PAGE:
The first pulmonologist I saw recommended that I start taking Esbriet to slow the progression of the IPF but I’ve read a lot about it and I’m not inclined to start taking it, at least not yet, even though as a disabled veteran I can get it through the VA free of charge. I’m already taking a lot of meds and the side effects associated with Esbriet have really put me off. I’m not eligible for the other IPF med because I also take Xarelto and Plavix.

    Thanks for orchestrating this forum. I just found it a week or so ago and the information that you and others have shared has been very helpful. Incidentally, I live in Maine so I can relate to your sensitivity to the cold.

    • Charlene Marshall says:

      Hi Jerry,

      Thanks so much for reading my columns and reaching out via the comments! It is so nice to connect with others, and I am glad we’ve found this space, along with the forums to correspond. I truly believe we’re better when we face this disease together. I’m glad you’re not experiencing too many difficult side effects of this cruel disease – I will pray this remains for a long time! Yes, I agree with you, the ‘idiopathic’ nature of IPF can be so confusing. I spent so much time trying to trace back to WHY I could have gotten the disease, but ultimately it was wasted energy because no one knows.

      I think (and hope!) a few people replied to your post on the forum about the nasal spray you use. Thanks for sharing that! Did you have your appointment with the pulmonologist, or is that this week? I am a bit behind on replying to comments or posts but I think you mentioned it is this week. Please circle back to us and let us know what he/she says about the statins (this was a popular discussion topic on the forums) and the MRC study. Goodluck at the appointment, I really hope it goes well. I’ll be thinking of you!

      Thanks for joining the forums and sharing your thoughts. We couldn’t host this platform without others like you!
      Charlene.

  3. Rose Sottilo says:

    Hello y’all,
    COVID-19 just got real here in San Antonio Texas. A quarantined person was let go from quarantine yesterday before her final test came back and was positive. She went to airport got a hotel and went to the mall one mile from my home. She went shopping and to the food court before she was taken back to quarantine.
    Don’t count on the CDC to keep it contained.

  4. Marija Dail says:

    Thank you, Charlene, for this letter. My husband has IPF, diagnosed two years ago, IPF somewhat progressed to almost 50% of his lungs. He grew up in India, as you know; extremly poluted country. He is also a sculptor and has used all sorts of material, which may have contributed to the disease. Hopwever, he is verty disciplined and a sport buff, who still p[lays tennis (1 set only and doubles), exercises every day, walks every evening by the sea shore, takes rehab3 times a week and breathing exercises every day. He is also on OFEV,. experimental medication twice a day.
    He started on oxygen a couple of months ago, since he wakes up at night in need of air. Over all, we think that he may have had this disease for quite some time (he is in his 70-ies), but it got worse a couple of years ago. Hopwebver, it seems tyhat with all this regiment he is doing, his lungs are holding their own pretty good; he is not getting worse as far as we can see, but he will have another check up in a monyth and we will know better what is the status of his lungs.Thank you for being there!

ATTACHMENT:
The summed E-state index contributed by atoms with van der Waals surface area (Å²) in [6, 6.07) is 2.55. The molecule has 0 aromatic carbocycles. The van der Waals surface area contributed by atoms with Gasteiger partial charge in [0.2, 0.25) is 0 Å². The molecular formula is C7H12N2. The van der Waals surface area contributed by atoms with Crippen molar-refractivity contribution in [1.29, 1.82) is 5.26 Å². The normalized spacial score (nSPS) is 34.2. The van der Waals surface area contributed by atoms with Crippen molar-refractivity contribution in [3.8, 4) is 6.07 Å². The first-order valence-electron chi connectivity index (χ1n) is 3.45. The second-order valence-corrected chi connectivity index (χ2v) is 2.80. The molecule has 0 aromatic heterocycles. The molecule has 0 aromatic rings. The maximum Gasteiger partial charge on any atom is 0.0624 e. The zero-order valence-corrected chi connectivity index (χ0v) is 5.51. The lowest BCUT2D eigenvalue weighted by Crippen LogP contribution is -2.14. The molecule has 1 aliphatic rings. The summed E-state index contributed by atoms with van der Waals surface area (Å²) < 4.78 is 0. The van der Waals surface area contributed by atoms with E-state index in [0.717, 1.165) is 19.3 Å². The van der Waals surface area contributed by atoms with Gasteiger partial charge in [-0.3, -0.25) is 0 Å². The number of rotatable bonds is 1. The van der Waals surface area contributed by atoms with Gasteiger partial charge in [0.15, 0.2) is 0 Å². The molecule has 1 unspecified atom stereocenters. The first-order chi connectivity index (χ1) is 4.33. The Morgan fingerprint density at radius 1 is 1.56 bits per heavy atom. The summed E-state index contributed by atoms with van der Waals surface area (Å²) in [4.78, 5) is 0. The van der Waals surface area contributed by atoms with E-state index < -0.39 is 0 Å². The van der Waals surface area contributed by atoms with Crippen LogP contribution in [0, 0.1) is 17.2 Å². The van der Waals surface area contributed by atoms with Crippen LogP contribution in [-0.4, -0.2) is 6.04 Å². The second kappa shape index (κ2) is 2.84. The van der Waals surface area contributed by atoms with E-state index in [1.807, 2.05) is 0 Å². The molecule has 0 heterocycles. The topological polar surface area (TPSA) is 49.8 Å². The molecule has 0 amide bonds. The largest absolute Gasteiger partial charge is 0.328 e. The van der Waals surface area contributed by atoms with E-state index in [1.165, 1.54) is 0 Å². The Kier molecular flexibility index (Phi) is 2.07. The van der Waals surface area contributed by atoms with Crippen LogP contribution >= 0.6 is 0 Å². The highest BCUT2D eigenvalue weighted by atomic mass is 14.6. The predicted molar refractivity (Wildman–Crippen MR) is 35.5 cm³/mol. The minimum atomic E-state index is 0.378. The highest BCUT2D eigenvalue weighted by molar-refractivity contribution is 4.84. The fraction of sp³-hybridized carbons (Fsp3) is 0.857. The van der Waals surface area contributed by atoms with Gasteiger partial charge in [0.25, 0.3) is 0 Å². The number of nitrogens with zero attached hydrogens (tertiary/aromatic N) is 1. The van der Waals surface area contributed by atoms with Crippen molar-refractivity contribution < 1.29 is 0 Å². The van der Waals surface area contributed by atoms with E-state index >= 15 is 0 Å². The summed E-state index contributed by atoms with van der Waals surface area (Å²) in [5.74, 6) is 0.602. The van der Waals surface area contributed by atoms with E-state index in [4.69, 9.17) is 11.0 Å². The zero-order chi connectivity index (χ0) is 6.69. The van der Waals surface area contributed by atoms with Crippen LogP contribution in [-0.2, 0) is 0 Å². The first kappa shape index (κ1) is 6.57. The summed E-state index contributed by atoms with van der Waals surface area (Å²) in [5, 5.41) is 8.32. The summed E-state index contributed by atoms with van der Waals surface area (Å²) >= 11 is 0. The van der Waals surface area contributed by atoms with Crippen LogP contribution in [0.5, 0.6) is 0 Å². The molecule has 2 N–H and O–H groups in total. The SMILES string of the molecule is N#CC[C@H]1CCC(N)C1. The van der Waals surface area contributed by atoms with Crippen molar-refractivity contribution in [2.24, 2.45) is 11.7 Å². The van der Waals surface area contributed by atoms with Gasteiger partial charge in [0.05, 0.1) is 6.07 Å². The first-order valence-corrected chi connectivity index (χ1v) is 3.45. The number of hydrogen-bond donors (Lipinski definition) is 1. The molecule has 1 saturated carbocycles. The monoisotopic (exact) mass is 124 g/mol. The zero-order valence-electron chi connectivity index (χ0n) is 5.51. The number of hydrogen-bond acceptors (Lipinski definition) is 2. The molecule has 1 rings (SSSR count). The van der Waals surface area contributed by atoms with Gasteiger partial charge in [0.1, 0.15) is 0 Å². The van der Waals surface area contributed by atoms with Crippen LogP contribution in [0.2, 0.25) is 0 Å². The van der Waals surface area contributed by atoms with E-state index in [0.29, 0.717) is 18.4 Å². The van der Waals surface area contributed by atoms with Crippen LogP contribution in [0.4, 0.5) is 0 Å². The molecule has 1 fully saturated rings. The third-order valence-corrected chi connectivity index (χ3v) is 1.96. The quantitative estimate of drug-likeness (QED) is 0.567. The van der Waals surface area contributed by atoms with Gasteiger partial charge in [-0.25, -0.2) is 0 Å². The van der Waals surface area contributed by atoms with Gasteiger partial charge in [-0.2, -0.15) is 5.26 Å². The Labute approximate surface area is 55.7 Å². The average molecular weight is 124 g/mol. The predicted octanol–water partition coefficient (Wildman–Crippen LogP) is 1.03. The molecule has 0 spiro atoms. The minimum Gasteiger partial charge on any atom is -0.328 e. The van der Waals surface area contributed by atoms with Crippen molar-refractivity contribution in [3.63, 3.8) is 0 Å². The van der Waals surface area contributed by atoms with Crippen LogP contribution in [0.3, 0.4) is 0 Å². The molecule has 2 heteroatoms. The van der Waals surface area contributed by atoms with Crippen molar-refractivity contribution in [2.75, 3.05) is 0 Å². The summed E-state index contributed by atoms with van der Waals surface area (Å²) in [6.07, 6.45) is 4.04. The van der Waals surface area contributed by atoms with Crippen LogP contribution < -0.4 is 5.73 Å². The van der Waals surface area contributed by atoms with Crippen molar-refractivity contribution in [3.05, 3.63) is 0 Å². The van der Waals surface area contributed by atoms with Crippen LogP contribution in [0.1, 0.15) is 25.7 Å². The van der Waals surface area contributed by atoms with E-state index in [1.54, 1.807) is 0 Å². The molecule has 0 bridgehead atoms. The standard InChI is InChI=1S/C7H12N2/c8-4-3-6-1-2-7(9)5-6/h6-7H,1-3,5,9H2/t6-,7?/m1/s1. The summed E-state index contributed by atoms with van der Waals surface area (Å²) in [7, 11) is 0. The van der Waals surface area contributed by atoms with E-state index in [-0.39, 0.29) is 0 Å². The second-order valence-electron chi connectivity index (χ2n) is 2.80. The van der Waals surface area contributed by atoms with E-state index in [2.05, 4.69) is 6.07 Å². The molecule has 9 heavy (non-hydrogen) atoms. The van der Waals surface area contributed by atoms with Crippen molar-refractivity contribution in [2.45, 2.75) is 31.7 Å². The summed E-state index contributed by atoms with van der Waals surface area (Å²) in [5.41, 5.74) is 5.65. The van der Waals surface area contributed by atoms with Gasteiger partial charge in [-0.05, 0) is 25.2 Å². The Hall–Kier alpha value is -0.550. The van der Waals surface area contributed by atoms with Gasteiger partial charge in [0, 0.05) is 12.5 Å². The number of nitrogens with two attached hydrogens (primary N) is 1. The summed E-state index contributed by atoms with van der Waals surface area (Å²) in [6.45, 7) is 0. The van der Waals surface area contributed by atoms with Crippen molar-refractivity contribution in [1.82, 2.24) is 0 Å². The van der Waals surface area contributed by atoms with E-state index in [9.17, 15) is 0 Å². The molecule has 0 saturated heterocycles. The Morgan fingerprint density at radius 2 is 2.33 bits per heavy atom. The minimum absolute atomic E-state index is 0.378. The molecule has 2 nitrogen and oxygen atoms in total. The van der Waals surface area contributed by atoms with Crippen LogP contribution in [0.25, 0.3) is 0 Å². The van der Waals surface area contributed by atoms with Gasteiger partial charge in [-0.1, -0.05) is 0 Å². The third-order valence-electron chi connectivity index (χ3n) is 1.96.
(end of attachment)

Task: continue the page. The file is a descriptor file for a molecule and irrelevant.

• Charlene Marshall says:

      Hi Marija,

      Thanks so much for reading my columns and reaching out via the comments. I always appreciate hearing from others, though certainly wish none of us had to deal with this cruel disease. Sorry to hear your husband is dealing with IPF – may his commitment to physical activity and sports continue for a long time. Kudos to him, I know how hard this is! I hope the OFEV is helping him and he is tolerating it well also. Goodluck with the upcoming check-up/appointment, I’ll be rooting for you both and hope his lungs continue to be stable. Feel free to write anytime, we’re stronger when we confront this disease together. Thanks for writing and wishing both you and your husband well.
      Charlene.

  5. Bert Maidment says:

    How anyone copes with the IPF condition is quite individual and dependent on many factors. I joined a Pulmonary Rehab group at St. Joseph Hospital in Kansas City last year and it has greatly improved my strength and endurance but my IPF unfortunately still progresses. I want to share a video from KMBC News last weekend regarding the Climb for Air sponsored by the American Lung Association. When I heard about this event, I said to myself that I could never do that. I used to run every morning 4-6 miles, run 5K and 10K races and played ice hockey on three adult teams years ago. Since being scourged by IPF I have not been able to do much. I was being defined by my disease and I don’t like it. So, as crazy as I am, I decided to attempt the 42 Story climb. My 10 year old grandson and daughter quickly decided to support me and climb with me. One hour and 8 minutes later, I actually made to the top! Normal people make the climb in about 15 minutes. I used my pulseox to pace my climb and rested (a lot!). I am sharing this experience because it is important to not let this disease control of your mind and body (even though it does). Fighting back provides a sense of control. Every challenge no matter how big or small can be met with determination and persistence. In addition, to raising money for lung disease research, I hoped to help others with IPF to cope…BERT
    https://www.kmbc.com/article/man-with-lung-disease-tackles-fight-for-air-climb/31179883

    • Charlene Marshall says:

      Hi Bert,

      Thanks so much for reading my columns and reaching out via the comments. I always love hearing from others! I completely agree with you – how we cope with IPF is very individualized, and dependent on many factors. Your story (and the link you provided us) is SO inspiring, thank you for doing that and kudos to you!! I can’t imagine how tough that was, but also how rewarding it must have felt to reach the top and feel like you had some control back over IPF. Way to go! Share that link far and wide, I am confident it will inspire many, many others. Thank you for writing to us …. be well!
      Charlene.